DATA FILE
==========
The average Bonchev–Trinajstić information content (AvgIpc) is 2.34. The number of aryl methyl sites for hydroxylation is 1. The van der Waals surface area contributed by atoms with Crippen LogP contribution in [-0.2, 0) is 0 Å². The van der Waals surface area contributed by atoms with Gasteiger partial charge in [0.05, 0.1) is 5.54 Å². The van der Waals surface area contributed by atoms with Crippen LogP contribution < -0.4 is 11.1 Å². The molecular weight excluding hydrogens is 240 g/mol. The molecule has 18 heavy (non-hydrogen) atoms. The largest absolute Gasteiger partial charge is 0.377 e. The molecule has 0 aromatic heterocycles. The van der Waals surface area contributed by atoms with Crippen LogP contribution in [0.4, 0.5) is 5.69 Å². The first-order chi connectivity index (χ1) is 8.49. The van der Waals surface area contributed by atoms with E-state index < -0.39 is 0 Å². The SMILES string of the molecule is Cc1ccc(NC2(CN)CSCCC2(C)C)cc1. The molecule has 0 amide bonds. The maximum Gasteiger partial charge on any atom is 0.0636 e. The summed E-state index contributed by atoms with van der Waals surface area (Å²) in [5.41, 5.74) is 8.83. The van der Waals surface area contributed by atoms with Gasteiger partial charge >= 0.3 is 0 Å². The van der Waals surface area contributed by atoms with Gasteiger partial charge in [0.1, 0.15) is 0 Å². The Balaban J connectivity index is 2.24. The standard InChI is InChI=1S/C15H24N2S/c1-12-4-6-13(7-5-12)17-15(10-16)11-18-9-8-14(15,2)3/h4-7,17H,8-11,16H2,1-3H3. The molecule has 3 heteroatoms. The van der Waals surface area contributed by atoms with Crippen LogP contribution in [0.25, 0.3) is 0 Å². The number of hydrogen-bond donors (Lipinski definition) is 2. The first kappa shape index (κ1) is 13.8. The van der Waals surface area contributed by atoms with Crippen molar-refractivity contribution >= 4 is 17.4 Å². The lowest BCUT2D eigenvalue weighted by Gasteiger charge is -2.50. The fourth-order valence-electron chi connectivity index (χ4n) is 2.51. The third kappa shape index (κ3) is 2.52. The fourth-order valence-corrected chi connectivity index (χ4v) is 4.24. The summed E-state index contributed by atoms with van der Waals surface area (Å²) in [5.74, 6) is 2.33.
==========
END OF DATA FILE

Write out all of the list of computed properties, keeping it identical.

The average Bonchev–Trinajstić information content (AvgIpc) is 2.34. The number of aryl methyl sites for hydroxylation is 1. The van der Waals surface area contributed by atoms with Crippen LogP contribution in [-0.2, 0) is 0 Å². The van der Waals surface area contributed by atoms with Gasteiger partial charge in [0.05, 0.1) is 5.54 Å². The van der Waals surface area contributed by atoms with Crippen LogP contribution < -0.4 is 11.1 Å². The molecular weight excluding hydrogens is 240 g/mol. The molecule has 18 heavy (non-hydrogen) atoms. The largest absolute Gasteiger partial charge is 0.377 e. The molecule has 0 aromatic heterocycles. The van der Waals surface area contributed by atoms with Crippen LogP contribution in [0.4, 0.5) is 5.69 Å². The first-order chi connectivity index (χ1) is 8.49. The van der Waals surface area contributed by atoms with E-state index < -0.39 is 0 Å². The SMILES string of the molecule is Cc1ccc(NC2(CN)CSCCC2(C)C)cc1. The molecule has 0 amide bonds. The maximum Gasteiger partial charge on any atom is 0.0636 e. The summed E-state index contributed by atoms with van der Waals surface area (Å²) in [5.41, 5.74) is 8.83. The van der Waals surface area contributed by atoms with Gasteiger partial charge >= 0.3 is 0 Å². The van der Waals surface area contributed by atoms with Gasteiger partial charge in [0.1, 0.15) is 0 Å². The Balaban J connectivity index is 2.24. The standard InChI is InChI=1S/C15H24N2S/c1-12-4-6-13(7-5-12)17-15(10-16)11-18-9-8-14(15,2)3/h4-7,17H,8-11,16H2,1-3H3. The molecule has 3 heteroatoms. The van der Waals surface area contributed by atoms with Crippen LogP contribution in [0.25, 0.3) is 0 Å². The number of hydrogen-bond donors (Lipinski definition) is 2. The first kappa shape index (κ1) is 13.8. The van der Waals surface area contributed by atoms with Crippen molar-refractivity contribution >= 4 is 17.4 Å². The lowest BCUT2D eigenvalue weighted by Gasteiger charge is -2.50. The fourth-order valence-electron chi connectivity index (χ4n) is 2.51. The third kappa shape index (κ3) is 2.52. The fourth-order valence-corrected chi connectivity index (χ4v) is 4.24. The summed E-state index contributed by atoms with van der Waals surface area (Å²) in [5.74, 6) is 2.33.